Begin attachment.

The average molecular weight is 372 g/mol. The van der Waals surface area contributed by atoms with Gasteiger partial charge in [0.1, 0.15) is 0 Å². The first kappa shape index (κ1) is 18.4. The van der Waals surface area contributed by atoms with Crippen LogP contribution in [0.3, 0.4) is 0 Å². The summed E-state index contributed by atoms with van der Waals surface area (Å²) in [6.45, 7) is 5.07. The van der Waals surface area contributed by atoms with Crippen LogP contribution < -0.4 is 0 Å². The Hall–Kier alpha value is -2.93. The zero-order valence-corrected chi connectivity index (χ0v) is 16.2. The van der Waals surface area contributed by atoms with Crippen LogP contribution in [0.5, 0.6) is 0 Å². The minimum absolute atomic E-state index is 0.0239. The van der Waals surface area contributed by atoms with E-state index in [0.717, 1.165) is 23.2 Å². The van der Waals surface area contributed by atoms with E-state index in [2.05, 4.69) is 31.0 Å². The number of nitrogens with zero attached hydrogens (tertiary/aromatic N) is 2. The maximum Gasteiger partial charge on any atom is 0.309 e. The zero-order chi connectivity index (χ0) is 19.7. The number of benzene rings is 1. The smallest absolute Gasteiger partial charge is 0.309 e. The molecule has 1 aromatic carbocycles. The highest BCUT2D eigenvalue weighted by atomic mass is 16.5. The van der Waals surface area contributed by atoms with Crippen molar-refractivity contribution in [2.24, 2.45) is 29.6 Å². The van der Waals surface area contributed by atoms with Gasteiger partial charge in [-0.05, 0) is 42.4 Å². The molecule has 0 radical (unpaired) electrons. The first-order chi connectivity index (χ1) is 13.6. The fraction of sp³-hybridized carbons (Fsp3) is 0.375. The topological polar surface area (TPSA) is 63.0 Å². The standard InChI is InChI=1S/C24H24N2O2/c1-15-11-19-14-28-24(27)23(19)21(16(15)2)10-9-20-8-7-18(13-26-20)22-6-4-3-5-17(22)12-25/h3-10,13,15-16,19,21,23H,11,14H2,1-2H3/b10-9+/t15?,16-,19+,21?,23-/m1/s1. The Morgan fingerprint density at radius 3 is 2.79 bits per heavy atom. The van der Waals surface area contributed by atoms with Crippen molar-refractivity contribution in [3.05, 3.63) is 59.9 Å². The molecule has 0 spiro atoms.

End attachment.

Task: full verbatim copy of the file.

The average molecular weight is 372 g/mol. The van der Waals surface area contributed by atoms with Gasteiger partial charge in [0.1, 0.15) is 0 Å². The first kappa shape index (κ1) is 18.4. The van der Waals surface area contributed by atoms with Crippen LogP contribution in [0.3, 0.4) is 0 Å². The summed E-state index contributed by atoms with van der Waals surface area (Å²) in [6.45, 7) is 5.07. The van der Waals surface area contributed by atoms with Crippen LogP contribution < -0.4 is 0 Å². The Hall–Kier alpha value is -2.93. The zero-order valence-corrected chi connectivity index (χ0v) is 16.2. The van der Waals surface area contributed by atoms with Crippen LogP contribution in [0.5, 0.6) is 0 Å². The minimum absolute atomic E-state index is 0.0239. The van der Waals surface area contributed by atoms with E-state index in [0.717, 1.165) is 23.2 Å². The van der Waals surface area contributed by atoms with E-state index in [2.05, 4.69) is 31.0 Å². The number of nitrogens with zero attached hydrogens (tertiary/aromatic N) is 2. The maximum Gasteiger partial charge on any atom is 0.309 e. The zero-order chi connectivity index (χ0) is 19.7. The number of benzene rings is 1. The smallest absolute Gasteiger partial charge is 0.309 e. The molecule has 1 aromatic carbocycles. The highest BCUT2D eigenvalue weighted by atomic mass is 16.5. The van der Waals surface area contributed by atoms with Crippen molar-refractivity contribution in [2.24, 2.45) is 29.6 Å². The van der Waals surface area contributed by atoms with Gasteiger partial charge in [-0.05, 0) is 42.4 Å². The molecule has 0 radical (unpaired) electrons. The first-order chi connectivity index (χ1) is 13.6. The fraction of sp³-hybridized carbons (Fsp3) is 0.375. The topological polar surface area (TPSA) is 63.0 Å². The standard InChI is InChI=1S/C24H24N2O2/c1-15-11-19-14-28-24(27)23(19)21(16(15)2)10-9-20-8-7-18(13-26-20)22-6-4-3-5-17(22)12-25/h3-10,13,15-16,19,21,23H,11,14H2,1-2H3/b10-9+/t15?,16-,19+,21?,23-/m1/s1. The Morgan fingerprint density at radius 3 is 2.79 bits per heavy atom. The van der Waals surface area contributed by atoms with Crippen molar-refractivity contribution in [3.05, 3.63) is 59.9 Å². The molecule has 0 spiro atoms.